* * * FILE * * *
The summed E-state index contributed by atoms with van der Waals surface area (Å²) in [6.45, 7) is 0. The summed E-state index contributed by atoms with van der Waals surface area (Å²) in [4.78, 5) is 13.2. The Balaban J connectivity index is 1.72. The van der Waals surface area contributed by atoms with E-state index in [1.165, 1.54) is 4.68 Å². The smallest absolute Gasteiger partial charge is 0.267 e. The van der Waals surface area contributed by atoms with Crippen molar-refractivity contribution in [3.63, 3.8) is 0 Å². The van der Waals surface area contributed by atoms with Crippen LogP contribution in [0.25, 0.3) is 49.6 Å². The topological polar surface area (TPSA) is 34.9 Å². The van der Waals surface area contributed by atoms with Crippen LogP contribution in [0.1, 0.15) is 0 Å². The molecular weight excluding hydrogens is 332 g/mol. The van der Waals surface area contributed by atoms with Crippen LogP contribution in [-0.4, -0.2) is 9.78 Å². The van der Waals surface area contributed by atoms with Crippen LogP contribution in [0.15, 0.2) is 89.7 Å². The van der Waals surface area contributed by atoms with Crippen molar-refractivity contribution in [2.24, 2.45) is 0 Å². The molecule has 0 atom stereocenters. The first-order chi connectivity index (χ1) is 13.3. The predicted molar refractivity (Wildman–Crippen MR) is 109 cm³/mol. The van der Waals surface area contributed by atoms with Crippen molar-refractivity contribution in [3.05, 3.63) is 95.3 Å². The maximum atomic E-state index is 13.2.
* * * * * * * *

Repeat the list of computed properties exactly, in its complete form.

The summed E-state index contributed by atoms with van der Waals surface area (Å²) in [6.45, 7) is 0. The summed E-state index contributed by atoms with van der Waals surface area (Å²) in [4.78, 5) is 13.2. The Balaban J connectivity index is 1.72. The van der Waals surface area contributed by atoms with E-state index in [1.165, 1.54) is 4.68 Å². The smallest absolute Gasteiger partial charge is 0.267 e. The van der Waals surface area contributed by atoms with Crippen molar-refractivity contribution in [3.63, 3.8) is 0 Å². The van der Waals surface area contributed by atoms with Crippen LogP contribution in [0.25, 0.3) is 49.6 Å². The topological polar surface area (TPSA) is 34.9 Å². The van der Waals surface area contributed by atoms with Crippen LogP contribution in [0.1, 0.15) is 0 Å². The molecular weight excluding hydrogens is 332 g/mol. The van der Waals surface area contributed by atoms with Crippen LogP contribution in [-0.4, -0.2) is 9.78 Å². The van der Waals surface area contributed by atoms with Crippen LogP contribution in [0.15, 0.2) is 89.7 Å². The van der Waals surface area contributed by atoms with Crippen molar-refractivity contribution in [2.24, 2.45) is 0 Å². The molecule has 0 atom stereocenters. The first-order chi connectivity index (χ1) is 13.3. The predicted molar refractivity (Wildman–Crippen MR) is 109 cm³/mol. The van der Waals surface area contributed by atoms with Crippen molar-refractivity contribution in [3.05, 3.63) is 95.3 Å². The maximum atomic E-state index is 13.2.